The Corps of Our State Parks

By Molly Ryan, SCA Interpretative Ranger for Bear Brook State Park, Wallis Sands State Park, and Odiorne Point State Park.

If you have ever visited Bear Brook State Park, you may have used the bathhouse at Catamount Pond, hiked one of the over 40 miles of trails, or rented a restored cabin at Bear Hill Pond. One attraction you may not have noticed, is the Civilian Conservation Corps (CCC) Museum.

A Civilian Conservation Corps patch. Courtesy of the CCC Museum at Bear Brook State Park, open every Sunday June-September from 2-4pm and upon special request.

During the Great Depression in 1933, President Roosevelt established the CCC  to help rebuild the American economy, and our natural resources. Young men from the age of 17-28 were employed by the CCC to work on infrastructure and conservation projects. Pay was $30 a month, with the stipulation that $25 would be sent back to the man’s family. Housing, food, education, and medical care were all included, as well as all the training and tools necessary to complete CCC jobs. Nine years later in 1942, the CCC program would be ended by congress as the U.S. entered World War II. However, during those nine years, three million men had participated, 3 billion trees had been planted, and over almost 2,000 camps had been established throughout the U.S.

An example of a CCC camp.
Partial photo of the 1123rd Juniors who served at Bear Brook. Photo from The History of East Allenstown, New Hampshire & Bear Brook State Park.

During those nine years, the CCC was hard at work at the Bear Brook Reservation (modern day Bear Brook State Park). They built Bear Hill Pond Camp, where you may now rent newly restored cabins, as well as Spruce Pond Camp, currently in use by the Student Conservation Association and AmeriCorps. The park’s day-use beach and bathhouse at Catamount Pond and such popular trails as Broken Bolder were also built by the CCC.

Original Broken Bolder Trail sign. Photo from The History of East Allenstown, New Hampshire & Bear Brook State Park.
Catamount Pond and bathhouse. Photo from The History of East Allenstown, New Hampshire & Bear Brook State Park.

Today, the story of how these feats of construction and trail work were completed is laid out in the CCC Museum on Depot Road in an original CCC camp building. Bear Brook’s CCC camp is a registered historic district and is the only surviving one of its kind in New Hampshire.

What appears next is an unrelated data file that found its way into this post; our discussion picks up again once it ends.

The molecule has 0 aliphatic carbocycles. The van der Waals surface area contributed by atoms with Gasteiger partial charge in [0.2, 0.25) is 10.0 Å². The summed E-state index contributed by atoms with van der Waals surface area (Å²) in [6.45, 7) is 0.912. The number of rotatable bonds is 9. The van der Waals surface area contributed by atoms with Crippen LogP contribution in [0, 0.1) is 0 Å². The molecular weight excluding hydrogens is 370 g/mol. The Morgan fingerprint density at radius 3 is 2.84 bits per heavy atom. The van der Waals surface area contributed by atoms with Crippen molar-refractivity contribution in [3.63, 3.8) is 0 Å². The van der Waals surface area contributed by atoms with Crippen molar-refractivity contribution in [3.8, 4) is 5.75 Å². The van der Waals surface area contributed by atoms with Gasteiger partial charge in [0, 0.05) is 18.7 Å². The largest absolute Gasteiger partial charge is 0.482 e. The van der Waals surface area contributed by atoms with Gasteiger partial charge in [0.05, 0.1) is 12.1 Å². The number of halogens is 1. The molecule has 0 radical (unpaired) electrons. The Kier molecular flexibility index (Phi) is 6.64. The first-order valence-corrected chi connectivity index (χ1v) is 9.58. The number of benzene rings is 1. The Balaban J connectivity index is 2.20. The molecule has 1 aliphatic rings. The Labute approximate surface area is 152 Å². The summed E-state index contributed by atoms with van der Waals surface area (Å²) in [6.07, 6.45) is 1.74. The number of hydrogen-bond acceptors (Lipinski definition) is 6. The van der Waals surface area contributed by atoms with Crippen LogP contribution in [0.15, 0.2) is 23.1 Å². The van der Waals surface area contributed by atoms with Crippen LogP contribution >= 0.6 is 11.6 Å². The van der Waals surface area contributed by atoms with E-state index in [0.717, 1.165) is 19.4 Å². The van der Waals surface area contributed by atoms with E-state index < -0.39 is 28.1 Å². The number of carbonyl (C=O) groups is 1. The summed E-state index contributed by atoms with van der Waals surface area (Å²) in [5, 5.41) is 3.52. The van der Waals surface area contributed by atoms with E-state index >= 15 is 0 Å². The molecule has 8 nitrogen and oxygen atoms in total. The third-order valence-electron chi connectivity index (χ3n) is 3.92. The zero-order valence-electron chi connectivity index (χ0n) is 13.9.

Sign commemorating the CCC’s work at Bear Brook. Found at the CCC Museum.

At the museum, you can find examples of CCC camp life. How these men from all walks of life lived and worked together. Much of their training mirrored standard military training at the time. They lived in barracks and followed a strict schedule. However, the majority of men left the CCC healthier and fitter than before, benefiting from good food and hard work during a time in America when both were hard to find.

An inside look the CCC Museum, a former CCC camp dining hall, at Bear Brook State Park.
Pennant banners on display at the museum.

So, the next time you visit Bear Brook State Park, stop by the CCC Museum, open every Sunday June-September from 2-4pm and upon special request, and discover the personal stories of the men who built New Hampshire’s state parks.

Follow this sign and stop on by!
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Discover Power of Parks SCA Interpreters

Discover the Power of Parks is presented by New Hampshire State Parks in collaboration with the Student Conservation Association and made possible by generous financial support from Eversource. The program offers a look into the natural world through hands-on programming. Interpretive programs focus on connecting participants with nature and building appreciation for New Hampshire's unmatched natural heritage. Programs include guided hikes, interpretive tours, and imaginative environmental workshops for children and families. Programs are offered free to guests with paid park admission fee. No pre-registration is required.

One thought on “The Corps of Our State Parks

  1. 20+ years ago a CCC alum taped conversations with other men about their experiences. My dad was one of the interviewees. I was told I could a copy of the tape, but never heard from anyone after I sent the request. I would be happy to pay for the copy and my family would love to hear my dad tell these tales again.

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